2. The interconnected nature of the world and its people and places

Levi B

ESL 3 Memoir Unit

I decided to use the GRASPs model to construct my assessment

GOAL:
To tell the story of how you or a loved one made the journey to Colorado or to the United States

ROLE:
You are a high school senior and hope to gain admittance into the college of your choice maybe it's Harvard or Yale!

Audience:

The target audience will be college professors.

Situation:
You need to convince bored college professors that your story is the most intriguing and that deserve the scholarship more than any of the other applicants.

Product:

You will need to describe the decisions that lead your family or loved one to make the move to the United States or Colorado. What motivations did they have? What circumstances did they endure?
Did anything interesting happen?
Was it a hardship? Was it funny later?

Standards and Criteria for Success:

Your memoir should:
-evoke a strong emotion (you get to decide what kind of emotion)
-use strong sensory details
- use one page or less

Natalie K.

I used GRASPS to design my authentic activity finding it easy to use.

Authentic Activity for This I believe

Goal:
To create a Presidential speech of what is important to you.
Role:
You are running for President and will present your three most important issues that you have researched.
Audience:
Citizens of the United States
Situation:
You must determine what are the three most important issues that you perceive facing the country today.
You will be given four minutes to state your issues to the citizens of the U.S. in a commercial.
There will be “pundits” that review you issues and your research.
Product Performance and Purpose:
You will need to isolate three issues that face Americans today.
These three topics will need to be fact based, so you will need to reference where you got your information.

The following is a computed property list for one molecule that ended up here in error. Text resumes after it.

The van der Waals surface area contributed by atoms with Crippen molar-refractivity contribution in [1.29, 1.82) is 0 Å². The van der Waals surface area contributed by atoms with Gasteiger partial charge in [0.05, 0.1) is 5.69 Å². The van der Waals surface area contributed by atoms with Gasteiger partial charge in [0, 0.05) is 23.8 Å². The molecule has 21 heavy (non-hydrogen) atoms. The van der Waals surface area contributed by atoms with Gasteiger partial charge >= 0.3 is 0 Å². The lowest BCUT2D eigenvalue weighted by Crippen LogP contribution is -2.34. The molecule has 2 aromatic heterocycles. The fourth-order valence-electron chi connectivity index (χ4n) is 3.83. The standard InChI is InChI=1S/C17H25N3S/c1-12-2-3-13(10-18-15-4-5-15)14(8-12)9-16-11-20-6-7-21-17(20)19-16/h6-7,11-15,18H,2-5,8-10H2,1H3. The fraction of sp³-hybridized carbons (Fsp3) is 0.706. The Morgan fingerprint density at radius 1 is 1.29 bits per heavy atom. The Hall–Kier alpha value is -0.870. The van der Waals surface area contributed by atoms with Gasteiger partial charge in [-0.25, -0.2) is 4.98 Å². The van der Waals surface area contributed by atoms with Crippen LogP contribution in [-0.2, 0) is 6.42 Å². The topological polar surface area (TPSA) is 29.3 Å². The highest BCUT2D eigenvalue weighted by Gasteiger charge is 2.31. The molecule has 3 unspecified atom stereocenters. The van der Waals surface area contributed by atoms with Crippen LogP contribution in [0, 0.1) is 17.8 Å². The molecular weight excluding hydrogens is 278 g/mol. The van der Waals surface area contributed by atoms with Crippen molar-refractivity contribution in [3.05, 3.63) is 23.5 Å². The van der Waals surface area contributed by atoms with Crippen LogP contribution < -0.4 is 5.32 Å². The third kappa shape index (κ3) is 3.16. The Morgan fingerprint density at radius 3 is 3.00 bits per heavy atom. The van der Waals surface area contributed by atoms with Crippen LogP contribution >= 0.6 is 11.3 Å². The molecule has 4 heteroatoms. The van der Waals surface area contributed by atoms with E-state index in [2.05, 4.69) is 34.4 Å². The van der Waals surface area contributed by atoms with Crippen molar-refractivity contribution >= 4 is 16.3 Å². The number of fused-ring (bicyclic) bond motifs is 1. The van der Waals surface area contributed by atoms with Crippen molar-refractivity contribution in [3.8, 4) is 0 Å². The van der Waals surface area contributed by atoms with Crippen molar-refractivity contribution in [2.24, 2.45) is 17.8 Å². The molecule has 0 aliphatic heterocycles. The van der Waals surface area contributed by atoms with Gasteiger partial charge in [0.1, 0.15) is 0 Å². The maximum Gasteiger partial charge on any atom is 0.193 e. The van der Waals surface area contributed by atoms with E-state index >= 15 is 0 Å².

You will want to show the information that reaches the biggest audience.
You will need to keep the language appropriate for the common man.
You will need to make your presentation four minutes long.
Standards and Criteria for Success:
Your speech should address topics that are also important to a large proportion of citizens.
Your will want citizens to agree with your point of view and see you as a worthy candidate.

Kristina M.


Christi W-G
9th Grade Algebra
Goal : To create a business plan for a new small business (example mowing lawns, walking dogs, etc)
Role: You will be the business owner who is trying to gain customers and investors.
Audience: Customers and Investors
Situation: You have decided to create your own business based on something you enjoy doing. To begin your business you will need to create a business plan order to gain the support of investors and new customers.
Product, Performance and Purpose
The product will be a business plan that includes tables, graphs and equations of projected profit and start-up cost. You will present your business plan to potential customers and investors (your peers). The purpose of the plan is to gain customers or investors so that you may begin your new business.
Standards
Standard 2, GLE 1: Functions model situations where one quantity determines another and can be represented algebraically, graphically, and using tables.

Understandings
  • Equations, graphs, tables, and words are used to model various situations.
Essential Question
  • How can multiple representations be used to express relationships?

Criteria for Success: A rubric will be created including how well the student used the relationships between the table, graph and equation as well as knowing when to use the different representations to promote his or her business idea.
6th grade UNIT Lesson Plan: Introduction to Copyright and Creative Commons
Students are introduced to Copyright and Creative Commons issues, meaning and concerns through creating a Logo Design using the word ‘Learn” for a specific client—the student’ artist then makes a choice based on learning about Copyright and Creative Commons about their own works and licensing their design.
Assessment:
Write About Art-Address the issues of licensing one’s own work either through Creative Commons or Copyright
Talk about art-Share in cooperative learning model Address the issues of licensing one’s own work either through Creative Commons or Copyright
Make Art-Utilize Principals of Design and elements of Art in creating a Logo about Learning for a specific ’client’.
Read about art-Reflection of decisions made about Copyright
Creating Thinking Maps that identify/classify Copyright and Creative Commons notes and discussions.
Elizabeth B.

This is for an 8th grade US History class:
Essential Questions:
  1. Should historians be completely impartial when writing about history? Why or why not? Why might it be important to examine multiples sides of an issue?
  2. How can there be different explanations for the same historical event? Why might different people or groups interpret historical in more than one way?